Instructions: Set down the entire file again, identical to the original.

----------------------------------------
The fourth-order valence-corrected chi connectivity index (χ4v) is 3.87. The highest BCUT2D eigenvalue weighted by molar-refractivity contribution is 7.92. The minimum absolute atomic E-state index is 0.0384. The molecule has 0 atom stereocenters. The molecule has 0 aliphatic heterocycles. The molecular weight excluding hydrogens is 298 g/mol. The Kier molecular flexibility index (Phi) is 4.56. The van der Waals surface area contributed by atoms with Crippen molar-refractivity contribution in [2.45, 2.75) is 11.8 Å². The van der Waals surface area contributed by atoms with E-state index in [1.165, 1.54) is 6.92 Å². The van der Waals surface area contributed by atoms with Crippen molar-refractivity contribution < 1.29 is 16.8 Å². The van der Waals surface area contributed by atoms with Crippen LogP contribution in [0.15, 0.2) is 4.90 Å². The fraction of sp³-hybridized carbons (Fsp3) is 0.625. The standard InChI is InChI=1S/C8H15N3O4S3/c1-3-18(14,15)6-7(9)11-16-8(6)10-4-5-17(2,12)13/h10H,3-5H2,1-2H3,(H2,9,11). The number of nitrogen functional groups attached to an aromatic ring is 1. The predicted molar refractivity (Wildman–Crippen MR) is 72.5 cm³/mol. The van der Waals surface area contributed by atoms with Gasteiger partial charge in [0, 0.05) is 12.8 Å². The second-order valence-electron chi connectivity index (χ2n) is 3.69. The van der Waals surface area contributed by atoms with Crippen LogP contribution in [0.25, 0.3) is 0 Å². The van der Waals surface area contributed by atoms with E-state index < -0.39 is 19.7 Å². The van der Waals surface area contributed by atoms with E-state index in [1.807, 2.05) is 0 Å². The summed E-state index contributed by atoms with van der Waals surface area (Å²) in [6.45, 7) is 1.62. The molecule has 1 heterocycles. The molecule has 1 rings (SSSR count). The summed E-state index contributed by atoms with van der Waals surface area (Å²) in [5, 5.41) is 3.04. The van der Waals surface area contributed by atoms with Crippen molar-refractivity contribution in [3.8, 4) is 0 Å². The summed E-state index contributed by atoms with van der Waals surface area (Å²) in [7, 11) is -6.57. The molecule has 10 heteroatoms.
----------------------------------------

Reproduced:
The fourth-order valence-corrected chi connectivity index (χ4v) is 3.87. The highest BCUT2D eigenvalue weighted by molar-refractivity contribution is 7.92. The minimum absolute atomic E-state index is 0.0384. The molecule has 0 atom stereocenters. The molecule has 0 aliphatic heterocycles. The molecular weight excluding hydrogens is 298 g/mol. The Kier molecular flexibility index (Phi) is 4.56. The van der Waals surface area contributed by atoms with Crippen molar-refractivity contribution in [2.45, 2.75) is 11.8 Å². The van der Waals surface area contributed by atoms with E-state index in [1.165, 1.54) is 6.92 Å². The van der Waals surface area contributed by atoms with Crippen molar-refractivity contribution < 1.29 is 16.8 Å². The van der Waals surface area contributed by atoms with Crippen LogP contribution in [0.15, 0.2) is 4.90 Å². The fraction of sp³-hybridized carbons (Fsp3) is 0.625. The standard InChI is InChI=1S/C8H15N3O4S3/c1-3-18(14,15)6-7(9)11-16-8(6)10-4-5-17(2,12)13/h10H,3-5H2,1-2H3,(H2,9,11). The number of nitrogen functional groups attached to an aromatic ring is 1. The predicted molar refractivity (Wildman–Crippen MR) is 72.5 cm³/mol. The van der Waals surface area contributed by atoms with Gasteiger partial charge in [0, 0.05) is 12.8 Å². The second-order valence-electron chi connectivity index (χ2n) is 3.69. The van der Waals surface area contributed by atoms with Crippen LogP contribution in [0.25, 0.3) is 0 Å². The van der Waals surface area contributed by atoms with E-state index < -0.39 is 19.7 Å². The van der Waals surface area contributed by atoms with E-state index in [1.807, 2.05) is 0 Å². The summed E-state index contributed by atoms with van der Waals surface area (Å²) in [6.45, 7) is 1.62. The molecule has 1 heterocycles. The molecule has 1 rings (SSSR count). The summed E-state index contributed by atoms with van der Waals surface area (Å²) in [5, 5.41) is 3.04. The van der Waals surface area contributed by atoms with Crippen molar-refractivity contribution in [3.8, 4) is 0 Å². The summed E-state index contributed by atoms with van der Waals surface area (Å²) in [7, 11) is -6.57. The molecule has 10 heteroatoms.